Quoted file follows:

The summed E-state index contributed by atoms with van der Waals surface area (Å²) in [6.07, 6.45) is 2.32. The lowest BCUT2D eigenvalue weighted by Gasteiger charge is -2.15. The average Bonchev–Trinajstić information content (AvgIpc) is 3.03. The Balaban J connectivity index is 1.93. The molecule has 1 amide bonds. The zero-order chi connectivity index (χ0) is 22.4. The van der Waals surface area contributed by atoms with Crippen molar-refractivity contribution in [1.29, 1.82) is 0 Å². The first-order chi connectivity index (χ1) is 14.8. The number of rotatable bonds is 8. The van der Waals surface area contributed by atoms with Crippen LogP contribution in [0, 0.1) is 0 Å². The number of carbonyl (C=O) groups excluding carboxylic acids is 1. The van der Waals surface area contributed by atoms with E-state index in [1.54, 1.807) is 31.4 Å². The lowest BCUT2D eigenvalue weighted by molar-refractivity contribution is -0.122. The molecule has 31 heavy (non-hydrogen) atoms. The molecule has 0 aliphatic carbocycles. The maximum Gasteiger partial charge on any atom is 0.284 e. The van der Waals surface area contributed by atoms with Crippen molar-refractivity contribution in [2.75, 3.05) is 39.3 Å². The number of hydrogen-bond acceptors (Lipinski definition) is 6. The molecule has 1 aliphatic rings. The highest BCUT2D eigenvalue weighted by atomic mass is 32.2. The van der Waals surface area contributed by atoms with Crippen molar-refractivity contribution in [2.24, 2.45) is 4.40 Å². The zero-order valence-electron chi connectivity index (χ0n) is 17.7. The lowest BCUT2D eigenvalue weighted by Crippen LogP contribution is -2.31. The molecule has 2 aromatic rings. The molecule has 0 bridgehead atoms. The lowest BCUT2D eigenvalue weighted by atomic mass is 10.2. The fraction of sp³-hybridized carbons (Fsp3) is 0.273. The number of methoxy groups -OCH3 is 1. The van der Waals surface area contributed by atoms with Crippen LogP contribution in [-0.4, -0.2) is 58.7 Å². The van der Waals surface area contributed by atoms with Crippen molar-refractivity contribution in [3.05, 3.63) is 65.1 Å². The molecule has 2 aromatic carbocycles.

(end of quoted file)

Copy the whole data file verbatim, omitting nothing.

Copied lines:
The summed E-state index contributed by atoms with van der Waals surface area (Å²) in [6.07, 6.45) is 2.32. The lowest BCUT2D eigenvalue weighted by Gasteiger charge is -2.15. The average Bonchev–Trinajstić information content (AvgIpc) is 3.03. The Balaban J connectivity index is 1.93. The molecule has 1 amide bonds. The zero-order chi connectivity index (χ0) is 22.4. The van der Waals surface area contributed by atoms with Crippen molar-refractivity contribution in [1.29, 1.82) is 0 Å². The first-order chi connectivity index (χ1) is 14.8. The number of rotatable bonds is 8. The van der Waals surface area contributed by atoms with Crippen LogP contribution in [0, 0.1) is 0 Å². The number of carbonyl (C=O) groups excluding carboxylic acids is 1. The van der Waals surface area contributed by atoms with E-state index in [1.54, 1.807) is 31.4 Å². The lowest BCUT2D eigenvalue weighted by molar-refractivity contribution is -0.122. The molecule has 31 heavy (non-hydrogen) atoms. The molecule has 0 aliphatic carbocycles. The maximum Gasteiger partial charge on any atom is 0.284 e. The van der Waals surface area contributed by atoms with Crippen molar-refractivity contribution in [2.75, 3.05) is 39.3 Å². The number of hydrogen-bond acceptors (Lipinski definition) is 6. The molecule has 1 aliphatic rings. The highest BCUT2D eigenvalue weighted by atomic mass is 32.2. The van der Waals surface area contributed by atoms with Crippen molar-refractivity contribution in [2.24, 2.45) is 4.40 Å². The zero-order valence-electron chi connectivity index (χ0n) is 17.7. The lowest BCUT2D eigenvalue weighted by Crippen LogP contribution is -2.31. The molecule has 2 aromatic rings. The molecule has 0 bridgehead atoms. The lowest BCUT2D eigenvalue weighted by atomic mass is 10.2. The fraction of sp³-hybridized carbons (Fsp3) is 0.273. The number of methoxy groups -OCH3 is 1. The van der Waals surface area contributed by atoms with Crippen LogP contribution in [-0.4, -0.2) is 58.7 Å². The van der Waals surface area contributed by atoms with Crippen molar-refractivity contribution in [3.05, 3.63) is 65.1 Å². The molecule has 2 aromatic carbocycles.